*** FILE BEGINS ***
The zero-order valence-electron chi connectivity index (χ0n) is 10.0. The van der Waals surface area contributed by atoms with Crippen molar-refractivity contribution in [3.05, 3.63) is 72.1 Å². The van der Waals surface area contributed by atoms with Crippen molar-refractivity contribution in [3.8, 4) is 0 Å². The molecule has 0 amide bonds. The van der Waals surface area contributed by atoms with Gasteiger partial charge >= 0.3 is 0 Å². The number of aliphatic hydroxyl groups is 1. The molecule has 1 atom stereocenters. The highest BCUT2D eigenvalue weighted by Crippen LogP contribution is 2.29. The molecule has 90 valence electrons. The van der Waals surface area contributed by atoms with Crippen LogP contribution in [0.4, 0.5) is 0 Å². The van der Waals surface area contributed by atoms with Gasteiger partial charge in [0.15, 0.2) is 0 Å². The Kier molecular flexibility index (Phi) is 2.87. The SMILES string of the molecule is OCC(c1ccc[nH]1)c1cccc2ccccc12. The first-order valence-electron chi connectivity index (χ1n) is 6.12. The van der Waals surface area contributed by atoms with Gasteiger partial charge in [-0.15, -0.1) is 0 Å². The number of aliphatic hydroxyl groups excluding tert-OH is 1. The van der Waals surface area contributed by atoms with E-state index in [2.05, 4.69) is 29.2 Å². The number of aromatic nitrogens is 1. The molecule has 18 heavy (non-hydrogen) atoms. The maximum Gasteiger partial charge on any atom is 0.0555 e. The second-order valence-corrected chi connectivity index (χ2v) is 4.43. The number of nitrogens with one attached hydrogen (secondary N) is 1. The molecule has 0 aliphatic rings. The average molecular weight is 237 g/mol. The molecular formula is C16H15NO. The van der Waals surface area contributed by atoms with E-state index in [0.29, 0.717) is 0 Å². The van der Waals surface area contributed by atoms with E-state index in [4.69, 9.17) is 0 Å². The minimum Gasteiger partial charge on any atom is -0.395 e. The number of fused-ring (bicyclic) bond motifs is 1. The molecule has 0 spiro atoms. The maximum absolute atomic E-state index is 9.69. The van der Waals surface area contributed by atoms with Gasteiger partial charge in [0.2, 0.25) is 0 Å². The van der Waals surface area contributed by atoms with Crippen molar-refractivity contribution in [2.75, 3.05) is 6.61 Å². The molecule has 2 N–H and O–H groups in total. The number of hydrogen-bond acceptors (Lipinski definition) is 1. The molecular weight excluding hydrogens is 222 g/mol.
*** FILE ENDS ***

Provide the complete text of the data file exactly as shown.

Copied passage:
The zero-order valence-electron chi connectivity index (χ0n) is 10.0. The van der Waals surface area contributed by atoms with Crippen molar-refractivity contribution in [3.05, 3.63) is 72.1 Å². The van der Waals surface area contributed by atoms with Crippen molar-refractivity contribution in [3.8, 4) is 0 Å². The molecule has 0 amide bonds. The van der Waals surface area contributed by atoms with Gasteiger partial charge >= 0.3 is 0 Å². The number of aliphatic hydroxyl groups is 1. The molecule has 1 atom stereocenters. The highest BCUT2D eigenvalue weighted by Crippen LogP contribution is 2.29. The molecule has 90 valence electrons. The van der Waals surface area contributed by atoms with Crippen LogP contribution in [0.4, 0.5) is 0 Å². The van der Waals surface area contributed by atoms with Gasteiger partial charge in [0.15, 0.2) is 0 Å². The Kier molecular flexibility index (Phi) is 2.87. The SMILES string of the molecule is OCC(c1ccc[nH]1)c1cccc2ccccc12. The first-order valence-electron chi connectivity index (χ1n) is 6.12. The van der Waals surface area contributed by atoms with Gasteiger partial charge in [-0.15, -0.1) is 0 Å². The number of aliphatic hydroxyl groups excluding tert-OH is 1. The van der Waals surface area contributed by atoms with E-state index in [2.05, 4.69) is 29.2 Å². The number of aromatic nitrogens is 1. The molecule has 18 heavy (non-hydrogen) atoms. The maximum Gasteiger partial charge on any atom is 0.0555 e. The second-order valence-corrected chi connectivity index (χ2v) is 4.43. The number of nitrogens with one attached hydrogen (secondary N) is 1. The molecule has 0 aliphatic rings. The average molecular weight is 237 g/mol. The molecular formula is C16H15NO. The van der Waals surface area contributed by atoms with E-state index in [0.29, 0.717) is 0 Å². The van der Waals surface area contributed by atoms with E-state index in [4.69, 9.17) is 0 Å². The minimum Gasteiger partial charge on any atom is -0.395 e. The number of fused-ring (bicyclic) bond motifs is 1. The molecule has 0 spiro atoms. The maximum absolute atomic E-state index is 9.69. The van der Waals surface area contributed by atoms with Gasteiger partial charge in [0.2, 0.25) is 0 Å². The van der Waals surface area contributed by atoms with Crippen molar-refractivity contribution in [2.75, 3.05) is 6.61 Å². The molecule has 2 N–H and O–H groups in total. The number of hydrogen-bond acceptors (Lipinski definition) is 1. The molecular weight excluding hydrogens is 222 g/mol.